Removal of Internal Walls
We’ve wanted to extend our living room by removing the hallway wall for some time.
It appears to be plasterboard only, but I’m concerned there maybe some steel load bearing supports inside?
I get the impression from this site (and from what I’ve been told) that the internal walls in BISF houses can be removed without problem, but would welcome some advice to confirm this?
Thanks for the confirmation, I now feel more confident to tackle the work myself! (-We have a porch by-the-way, which reduces heat loss, and removed the hall door a long time ago!)
I guess it depends on how you like to live, but for me on of the big advantages of a BISF house is having a hall that gives access to the kitchen without having to go through the sitting room or dining room!
There is no structural problem removing the wall as the only internal wall with structural elements is the one through the centre of the house. You will lose a little more heat without it as typically the hallway is cooler because it has exterior walls so your new enlarged living room will have two exterior walls rather than one.
Personally I would find having a diagonal wall and door like that right next to the front door very strange!
In this next image you can see what is left behind when the wall is down. It is taken from the BBC’s Big Build Dartford episode. This is one of the before photos. Heres a link to some more images. http://nonstandardhouse.com/featured/diy-sos-renovate-a-bisf-house-in-dartford/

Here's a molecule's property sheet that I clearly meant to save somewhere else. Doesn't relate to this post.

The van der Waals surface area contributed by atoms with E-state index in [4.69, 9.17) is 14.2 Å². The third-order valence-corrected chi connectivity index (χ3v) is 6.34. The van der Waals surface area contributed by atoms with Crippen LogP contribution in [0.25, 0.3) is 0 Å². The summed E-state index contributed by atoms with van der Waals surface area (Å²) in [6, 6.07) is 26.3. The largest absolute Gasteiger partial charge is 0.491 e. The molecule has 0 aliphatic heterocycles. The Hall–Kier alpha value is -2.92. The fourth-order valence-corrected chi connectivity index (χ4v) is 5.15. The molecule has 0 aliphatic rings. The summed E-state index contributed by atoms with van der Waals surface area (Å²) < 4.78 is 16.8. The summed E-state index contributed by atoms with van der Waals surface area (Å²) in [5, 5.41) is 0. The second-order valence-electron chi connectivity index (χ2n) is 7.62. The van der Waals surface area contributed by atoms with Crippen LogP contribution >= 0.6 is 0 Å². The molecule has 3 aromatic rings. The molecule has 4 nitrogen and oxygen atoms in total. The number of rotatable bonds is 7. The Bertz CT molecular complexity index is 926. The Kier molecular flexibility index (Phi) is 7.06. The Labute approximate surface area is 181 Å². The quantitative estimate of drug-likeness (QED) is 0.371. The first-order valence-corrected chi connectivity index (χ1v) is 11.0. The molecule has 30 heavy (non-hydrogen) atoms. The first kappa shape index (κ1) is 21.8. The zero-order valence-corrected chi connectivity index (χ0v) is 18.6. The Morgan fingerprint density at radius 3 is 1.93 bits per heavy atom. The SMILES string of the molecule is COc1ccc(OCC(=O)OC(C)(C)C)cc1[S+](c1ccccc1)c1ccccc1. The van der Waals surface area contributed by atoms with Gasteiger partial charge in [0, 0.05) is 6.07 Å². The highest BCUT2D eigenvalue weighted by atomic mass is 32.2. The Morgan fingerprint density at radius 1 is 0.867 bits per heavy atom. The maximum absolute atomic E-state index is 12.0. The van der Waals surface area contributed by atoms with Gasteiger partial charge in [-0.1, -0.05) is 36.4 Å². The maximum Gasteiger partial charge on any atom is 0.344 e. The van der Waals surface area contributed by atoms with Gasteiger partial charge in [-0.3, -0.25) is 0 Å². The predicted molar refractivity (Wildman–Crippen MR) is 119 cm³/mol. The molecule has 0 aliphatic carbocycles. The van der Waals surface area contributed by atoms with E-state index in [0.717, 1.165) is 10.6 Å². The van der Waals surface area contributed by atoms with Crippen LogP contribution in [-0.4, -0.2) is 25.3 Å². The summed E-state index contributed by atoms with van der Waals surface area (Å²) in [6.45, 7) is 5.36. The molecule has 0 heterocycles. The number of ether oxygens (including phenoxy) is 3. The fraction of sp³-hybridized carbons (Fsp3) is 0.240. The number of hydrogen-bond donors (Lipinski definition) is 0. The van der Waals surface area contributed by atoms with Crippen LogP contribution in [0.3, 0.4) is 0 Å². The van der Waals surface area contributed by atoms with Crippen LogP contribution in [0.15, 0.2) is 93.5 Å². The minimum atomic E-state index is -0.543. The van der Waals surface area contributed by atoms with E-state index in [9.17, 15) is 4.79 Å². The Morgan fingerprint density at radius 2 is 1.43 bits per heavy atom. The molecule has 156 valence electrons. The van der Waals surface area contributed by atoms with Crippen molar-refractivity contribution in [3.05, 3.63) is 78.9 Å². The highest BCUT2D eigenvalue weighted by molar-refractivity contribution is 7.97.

Ignore the view count on the page, they all set to zero when we changed servers.
lenm55’s advice is spot on, there is no steel support or load bearing qualities in the dividing wall between the living room and the hall.
My only reservation as Sean has stated would be toward heating but saying that i also know people who have opened up the space and they say the whole house is still warm. Hmmmm I do wonder what the heating bills would be like.
On a side not, I did think about moving the wall back to the staircase with an angled wall starting from the wall beside the large window which would end near to the base of the staircase and perhaps fitting double doors for furniture access etc.
Hard to explain really, I will do a very quick sketch in Photoshop to give you an idea of what I mean. I think this way you get the best of both worlds. More space, no draughts but you do need to think about gas and electric meter access if they are under the stairs. They could be moved outside or you could have a small access panel /door.
Just a wild idea that I keep thinking about. :0)
We have only been in our BISF house since September but I can confirm that the wall between the living room and the hall has already been removed and we have an open plan living area combining the lounge and staircase. When we purchased the house, we were told that as the house has an external steel frame, all of the internal walls are non-load bearing and can be removed/altered.
It’s funny as we have only just been discussing putting that wall back in!! ha ha. Purely from an energy perspective as we do find the open plan living a little more draughty. haha